Working Yourself Out of a Job
I always tell people that aid work is about constantly trying to work yourself out of a job, because that means that the problem has been solved.
As many of you have been asking for more details on what my work entails, I thought I would write a post on what I have been busy with (in addition to fun activities!). Aside from the implementation and monitoring of ongoing projects, non-governmental organizations (NGOs)- what you would think of as humanitarian aid organizations or charity work organizations- are constantly busy with the work of identifying new funding sources and conducting research/applying for funding. Governments and private foundations issue specific guidelines for funding to which NGOs then apply. Sometimes this may seem strange- “why does the donor get to decide how funding is used for programming when organizations that have been working in a country or in a certain sector for many years probably know best how funding can be utilized?”- it is a good question, as often it is true that the donor doesn’t necessarily know the situation or the needs of the population as intimately. However, these calls for application to funding opportunities creates competition so that only the most well researched, seemingly effective programs will be awarded grants (although there can be other issues associated with the competition that is created that causes NGOs to work against or along side each other versus partnering and pooling resources to create the most effective program for their target populations). As I may have mentioned in the past, the program currently being implemented in Cambodia by the organization I work for focuses on malaria prevention through the education of villagers. The educational activities are conducted through movie screenings preceded by a 30 minute video spot on malaria and prevention techniques and a quiz show, through bed net distribution and impregnation with insecticide, and through the distribution of information to taxi drivers who can work with migrant workers who travel back and forth to the forests. As this malaria prevention program has been ongoing on for a few years now, and has been very effective, there is little work for me in terms of program design and evaluation aside from monitoring and report writing/editing.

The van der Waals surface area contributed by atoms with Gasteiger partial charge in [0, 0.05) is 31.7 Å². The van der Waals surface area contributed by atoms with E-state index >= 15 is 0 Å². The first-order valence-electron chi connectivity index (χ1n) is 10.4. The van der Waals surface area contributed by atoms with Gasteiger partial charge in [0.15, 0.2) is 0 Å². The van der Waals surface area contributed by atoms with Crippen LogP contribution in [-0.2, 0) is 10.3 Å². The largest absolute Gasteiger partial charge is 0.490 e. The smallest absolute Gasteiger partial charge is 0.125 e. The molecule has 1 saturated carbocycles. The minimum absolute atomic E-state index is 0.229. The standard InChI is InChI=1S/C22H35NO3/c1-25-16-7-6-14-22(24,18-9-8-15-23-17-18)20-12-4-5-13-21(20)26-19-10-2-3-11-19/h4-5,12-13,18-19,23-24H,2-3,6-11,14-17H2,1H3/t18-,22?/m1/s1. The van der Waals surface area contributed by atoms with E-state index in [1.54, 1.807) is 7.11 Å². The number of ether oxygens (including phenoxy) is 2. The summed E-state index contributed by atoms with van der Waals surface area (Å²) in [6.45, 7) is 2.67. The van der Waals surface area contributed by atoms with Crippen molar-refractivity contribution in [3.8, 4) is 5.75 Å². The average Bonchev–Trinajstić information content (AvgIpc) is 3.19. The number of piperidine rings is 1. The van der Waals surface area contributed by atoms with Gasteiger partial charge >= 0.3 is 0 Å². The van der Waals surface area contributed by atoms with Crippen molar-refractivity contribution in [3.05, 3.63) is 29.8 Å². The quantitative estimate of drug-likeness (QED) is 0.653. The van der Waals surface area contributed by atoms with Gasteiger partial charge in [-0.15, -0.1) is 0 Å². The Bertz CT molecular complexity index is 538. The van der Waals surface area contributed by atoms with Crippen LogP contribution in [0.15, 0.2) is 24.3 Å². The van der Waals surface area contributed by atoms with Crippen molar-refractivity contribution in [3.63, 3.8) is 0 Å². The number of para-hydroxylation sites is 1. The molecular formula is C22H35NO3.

As I discussed above, NGOs are constantly having to search and apply for new funding opportunities. This means that a fair amount of my work has been focused on conducting research for program development and writing proposals. A few weeks ago I traveled to Kratie Provice for a week to conduct research for an innovative transport system that the organization designed to link villagers, with a focus on pregnant women accessing antenatal, delivery, and postnatal services, to certified health centers. The system developed will help village chiefs to identify one or two moto drivers in remote villages who will be paid a set amount each month. Villagers will have unlimited access to this transportation and there will be set routes that travel past markets, health centers, and schools. The focus on pregnant women is that women in remote villages often do not attend antenatal and postnatal appointments because they live very far from health centers and the road conditions are very poor. This combination makes for expensive transportation, but often there is altogether no mode of transportation available. Women who begin to experience contractions and go into labor often have to find someone who is available to bring them to a health center, at an affordable price, within a reasonable amount of time. Unfortunately many times these women are not able to find transport in time, and have to deliver at home. Luckily it sounds as though more traditional birth attendants are being trained by health centers, but delivering at home away from the necessary supplies in the case of complications can be extremely dangerous.